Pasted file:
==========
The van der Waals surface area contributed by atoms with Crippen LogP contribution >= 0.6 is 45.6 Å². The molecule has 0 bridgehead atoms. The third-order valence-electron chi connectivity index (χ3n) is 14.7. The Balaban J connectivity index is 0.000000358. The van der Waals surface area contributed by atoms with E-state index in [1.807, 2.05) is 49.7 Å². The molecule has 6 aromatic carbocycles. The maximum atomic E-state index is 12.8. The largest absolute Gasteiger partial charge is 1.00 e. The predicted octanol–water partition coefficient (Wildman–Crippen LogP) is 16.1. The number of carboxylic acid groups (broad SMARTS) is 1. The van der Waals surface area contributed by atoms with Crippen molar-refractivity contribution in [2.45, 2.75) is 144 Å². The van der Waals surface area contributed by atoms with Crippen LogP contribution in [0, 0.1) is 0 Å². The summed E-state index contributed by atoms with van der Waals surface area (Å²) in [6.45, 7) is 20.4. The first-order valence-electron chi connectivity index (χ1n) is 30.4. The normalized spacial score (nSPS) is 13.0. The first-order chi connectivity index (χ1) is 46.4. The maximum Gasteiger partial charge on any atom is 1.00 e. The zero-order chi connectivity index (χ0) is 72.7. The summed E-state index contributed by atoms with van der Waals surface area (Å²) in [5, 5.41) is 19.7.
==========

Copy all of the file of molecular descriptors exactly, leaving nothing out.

The van der Waals surface area contributed by atoms with Crippen LogP contribution >= 0.6 is 45.6 Å². The molecule has 0 bridgehead atoms. The third-order valence-electron chi connectivity index (χ3n) is 14.7. The Balaban J connectivity index is 0.000000358. The van der Waals surface area contributed by atoms with E-state index in [1.807, 2.05) is 49.7 Å². The molecule has 6 aromatic carbocycles. The maximum atomic E-state index is 12.8. The largest absolute Gasteiger partial charge is 1.00 e. The predicted octanol–water partition coefficient (Wildman–Crippen LogP) is 16.1. The number of carboxylic acid groups (broad SMARTS) is 1. The van der Waals surface area contributed by atoms with Crippen molar-refractivity contribution in [2.45, 2.75) is 144 Å². The van der Waals surface area contributed by atoms with Crippen LogP contribution in [0, 0.1) is 0 Å². The summed E-state index contributed by atoms with van der Waals surface area (Å²) in [6.45, 7) is 20.4. The first-order valence-electron chi connectivity index (χ1n) is 30.4. The normalized spacial score (nSPS) is 13.0. The first-order chi connectivity index (χ1) is 46.4. The maximum Gasteiger partial charge on any atom is 1.00 e. The zero-order chi connectivity index (χ0) is 72.7. The summed E-state index contributed by atoms with van der Waals surface area (Å²) in [5, 5.41) is 19.7.